# Modern Threats to Precision Approach and Landing - The A380 and Windgenerators and their Adequate Numerical Analysis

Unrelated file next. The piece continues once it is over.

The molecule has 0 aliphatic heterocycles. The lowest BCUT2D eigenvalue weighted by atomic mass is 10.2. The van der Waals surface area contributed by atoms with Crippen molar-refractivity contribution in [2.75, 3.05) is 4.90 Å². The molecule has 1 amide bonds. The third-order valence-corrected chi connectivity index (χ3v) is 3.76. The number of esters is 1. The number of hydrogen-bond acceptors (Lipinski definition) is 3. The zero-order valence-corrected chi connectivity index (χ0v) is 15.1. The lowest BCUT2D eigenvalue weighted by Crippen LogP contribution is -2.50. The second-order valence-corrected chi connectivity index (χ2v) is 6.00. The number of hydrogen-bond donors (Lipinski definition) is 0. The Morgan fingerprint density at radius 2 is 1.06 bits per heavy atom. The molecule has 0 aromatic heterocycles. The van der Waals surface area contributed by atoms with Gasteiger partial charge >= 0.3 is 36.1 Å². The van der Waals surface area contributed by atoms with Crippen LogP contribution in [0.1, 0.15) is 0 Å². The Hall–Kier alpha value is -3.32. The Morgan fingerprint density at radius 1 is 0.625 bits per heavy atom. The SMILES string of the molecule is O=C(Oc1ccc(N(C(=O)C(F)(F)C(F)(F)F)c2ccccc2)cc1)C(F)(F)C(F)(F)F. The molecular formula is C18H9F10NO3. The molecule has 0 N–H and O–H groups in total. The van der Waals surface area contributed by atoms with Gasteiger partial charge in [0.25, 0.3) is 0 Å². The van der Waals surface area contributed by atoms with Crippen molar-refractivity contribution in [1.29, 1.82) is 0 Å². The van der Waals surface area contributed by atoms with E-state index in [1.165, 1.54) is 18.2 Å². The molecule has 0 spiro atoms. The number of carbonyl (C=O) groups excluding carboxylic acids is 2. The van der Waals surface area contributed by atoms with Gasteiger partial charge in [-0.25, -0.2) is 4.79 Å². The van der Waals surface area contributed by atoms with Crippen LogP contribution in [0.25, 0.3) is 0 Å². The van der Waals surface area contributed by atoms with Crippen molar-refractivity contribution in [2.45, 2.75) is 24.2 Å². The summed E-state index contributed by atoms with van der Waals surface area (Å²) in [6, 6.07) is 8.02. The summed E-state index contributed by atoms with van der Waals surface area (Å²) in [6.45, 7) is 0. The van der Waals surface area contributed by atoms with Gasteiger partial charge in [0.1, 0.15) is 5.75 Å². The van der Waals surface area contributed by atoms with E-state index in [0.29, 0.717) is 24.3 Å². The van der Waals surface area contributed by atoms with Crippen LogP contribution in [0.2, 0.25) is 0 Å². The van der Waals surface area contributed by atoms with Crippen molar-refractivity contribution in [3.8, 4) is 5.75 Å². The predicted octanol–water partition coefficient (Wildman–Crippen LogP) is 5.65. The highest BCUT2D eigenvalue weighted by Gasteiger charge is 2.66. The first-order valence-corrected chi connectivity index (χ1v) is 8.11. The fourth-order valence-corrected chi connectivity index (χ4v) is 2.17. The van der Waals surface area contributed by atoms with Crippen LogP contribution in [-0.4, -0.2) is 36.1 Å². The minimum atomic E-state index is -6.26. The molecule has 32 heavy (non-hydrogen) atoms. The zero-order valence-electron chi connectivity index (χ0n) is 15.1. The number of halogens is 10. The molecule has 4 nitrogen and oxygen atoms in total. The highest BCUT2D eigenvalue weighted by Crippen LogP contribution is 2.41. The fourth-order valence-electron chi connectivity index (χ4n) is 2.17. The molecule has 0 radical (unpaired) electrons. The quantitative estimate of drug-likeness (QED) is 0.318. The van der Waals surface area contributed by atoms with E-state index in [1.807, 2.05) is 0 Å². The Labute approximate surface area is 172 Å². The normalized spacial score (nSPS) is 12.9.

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Paper ISPA2004 (Intern. Symposium on Precision Approach and Landing), Munich 10/2004 Modern Threats to Precision Approach and Landing - The A380 and Windgenerators and their Adequate Numerical Analysis Gerhard Greving NAVCOM Consult Ziegelstr. 43 D-71672 Marbach/Germany navcom.consult@t-online.de http://www.navcom.de these objects by the systems themselves. ABSTRACT These objects can be terminals, hangars, Classical and modern navigation, landing large buildings, windgenerators and power and radar systems rely on the radio trans- lines as well as the aircraft itself. mission and reception. Relevant objects in A reliable prediction of the potential “threat”, the radiation field can harm the intended i.e. the unacceptable effects on the systems characteristics of these systems. Modern in question is required in advance before the state-of-the-art simulation can predict in an objects are built or before the objects appear. increasing number of complicated cases the This task can be solved today by system electrical performance in the presence of simulations using state of the art numerical these objects. Countermeasures can be de- methods. Quite a number of publications signed from this knowledge. have been released by the author in the past This paper deals with the "threat" (potentially /2-12/ on the subject of numerical system un-acceptable distortions) on these systems simulations. This paper highlights two types by the forthcoming new large aircraft A380 of objects somewhat more fully, namely the and by the windgenerators which are con- A380 and the windgenerators (Fig. 2). This structed in an increasing number sometimes paper is not intended to present rules and close to the systems. The mathematical and definitions for dimensions of safeguarding numerical analyses are outlined and some areas or safety distances. results are presented. It is in particular em- phasized to apply three-dimensional and sophisticated state-of-the-art methods which MODELING AND SYSTEM SIMULATION are adapted to the three-dimensional char- The modeling and simulation process (Fig. 3 acteristics of the objects in contrast to inade- and 4) must accomplish the following basic quately simple methods. tasks 3D-modeling examples for the A380 and · Sufficiently realistic modeling of the object windgenerators and some principle results having in mind that the subsequent are presented. simulation is treating the model and not the reality. The form, the shape and the materials of the object as well as the ex- INTRODUCTION citing field above ground have to be Almost all classic and modern navigation modeled sufficiently. The basic way of landing and radar systems rely on radio modeling depends also on the numerical transmission and reception. In a clean en- method used in the next steps. vironment these systems may work pretty · Detailed modeling of the system in ques- well, but the real life is different. More and tion which is generating the undistorted more complex distortion and interference signal. problems for navaids, landing and radar · Simulations of the reflection and scatter- systems are encountered today (Fig. 1). ing process by the application of ade- These so-called “problems” are caused by quately state-of-the-art numerical me- major objects around and in the vicinity of thods. The most accurate method should these systems, creating additional reflections be generally used; approximations may and scattering signals (“multipath signals”) be used only if the results are sufficiently by the principally unavoidable illumination of accurate. 1/12